Monday, August 22, 2011

Is Ron Paul Crazy? Part V: The Conclusion

Ron Paul has been consistently called crazy by the establishment media and political parties for his attacks against Ben Bernanke and the Federal Reserve in general. The preceding series was an attempt to educate people on Ron Paul’s understanding of economics that comes from subjective-utility economics that has become associated with the Austrian School of Economics.

The question remains; is Ron Paul crazy?

Is Ron Paul Crazy? Part I

I certainly used to think so.

I admired him during the debates for the Republican nomination for President in the summer of 2007 because of his strong commitment to limited government, the Constitution, and bringing troops not out of just Iraq, but from all over the world. But then he would go on rants about returning to the gold standard and how Federal Reserve policy was going to lead to a financial disaster.

Let's start with an analysis of the gold standard.

Thursday, August 18, 2011

Is Ron Paul Crazy? Part IV

After a nearly 15 month hiatus I am finally ready to conclude my series on Ron Paul. I felt the break was necessary so I could take the time to fully understand Austrian Business Cycle Theory.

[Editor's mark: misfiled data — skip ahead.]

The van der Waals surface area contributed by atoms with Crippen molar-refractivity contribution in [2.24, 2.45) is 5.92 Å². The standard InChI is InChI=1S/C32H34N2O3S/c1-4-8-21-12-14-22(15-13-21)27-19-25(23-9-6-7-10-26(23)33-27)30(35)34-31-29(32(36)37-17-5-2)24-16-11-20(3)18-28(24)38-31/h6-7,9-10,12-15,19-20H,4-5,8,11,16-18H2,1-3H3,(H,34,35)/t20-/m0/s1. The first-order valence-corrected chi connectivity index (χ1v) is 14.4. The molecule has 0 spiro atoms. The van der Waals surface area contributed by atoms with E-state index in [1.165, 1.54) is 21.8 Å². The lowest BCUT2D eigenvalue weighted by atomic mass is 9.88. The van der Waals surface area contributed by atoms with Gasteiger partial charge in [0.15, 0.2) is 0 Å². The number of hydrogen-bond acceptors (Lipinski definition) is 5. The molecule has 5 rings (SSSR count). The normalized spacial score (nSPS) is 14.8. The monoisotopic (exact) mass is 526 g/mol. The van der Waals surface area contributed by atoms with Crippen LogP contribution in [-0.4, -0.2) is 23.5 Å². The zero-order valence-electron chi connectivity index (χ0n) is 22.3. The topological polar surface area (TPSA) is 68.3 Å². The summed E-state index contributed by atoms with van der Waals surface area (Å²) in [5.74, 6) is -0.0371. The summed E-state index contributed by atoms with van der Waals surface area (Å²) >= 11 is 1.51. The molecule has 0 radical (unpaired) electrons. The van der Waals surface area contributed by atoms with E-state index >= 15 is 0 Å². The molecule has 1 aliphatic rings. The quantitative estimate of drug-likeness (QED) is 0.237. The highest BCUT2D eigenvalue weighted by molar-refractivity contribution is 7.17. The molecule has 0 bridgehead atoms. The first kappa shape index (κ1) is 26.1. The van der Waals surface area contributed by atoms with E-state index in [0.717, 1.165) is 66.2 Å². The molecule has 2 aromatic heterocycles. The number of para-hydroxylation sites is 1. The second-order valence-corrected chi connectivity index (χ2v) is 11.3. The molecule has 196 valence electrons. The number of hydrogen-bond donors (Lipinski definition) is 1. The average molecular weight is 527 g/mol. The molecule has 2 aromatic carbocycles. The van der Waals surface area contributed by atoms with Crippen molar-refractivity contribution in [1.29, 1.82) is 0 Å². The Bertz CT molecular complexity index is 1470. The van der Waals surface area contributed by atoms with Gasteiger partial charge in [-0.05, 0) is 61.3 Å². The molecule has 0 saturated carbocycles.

Parts I - III dealt with the gold standard, fractional-reserve, and central banking. I will now conclude the analysis of Ron Paul's policies by laying out Austrian Business Cycle Theory. This is important as it is relevant to current affairs, more specifically, the recent rise in food and oil prices.

Austrian Business Cycle Theory tells us that any increase in credit money will lead to a boom that must be followed by a bust as the credit money is contracted, so long as the credit money is invested in capital goods. The increase in credit money, or inflation, leads to many investments during the boom that are later revealed to be malinvestments during the bust. The theory is clear; if we wish to avoid the bust, we must not allow the boom.

Tuesday, August 16, 2011

Are Tax Credits Subsidies?

Recently, Ron Paul published an article titled “How Should Government Treat Energy Producers?”

In discussing the tax code he makes the following claim (emphasis mine), "with tax credits and deductions, industries, business, and individuals simply get to keep more of the money they have earned." He uses this to justify his support for tax credits and that, “Removing tax credits is nothing more than a tax increase.” It should be noted that is the same position Murray Rothbard held in his essay “The Case Against the Flat Tax”.

I emphasized “they have earned” above because that is the crucial question. If a credit or deduction allows an individual (to use the terms “industries” and “business” is redundant as they are in fact made up of individuals) to retain his own income then this is indeed a good thing (from a libertarian point of view). It takes the form of Sam steals from Paul to give back to Paul. If, however, the credit or deduction is the income of someone else then this is a subsidy and a distribution of wealth that takes the form Sam steals from Paul to give to Peter.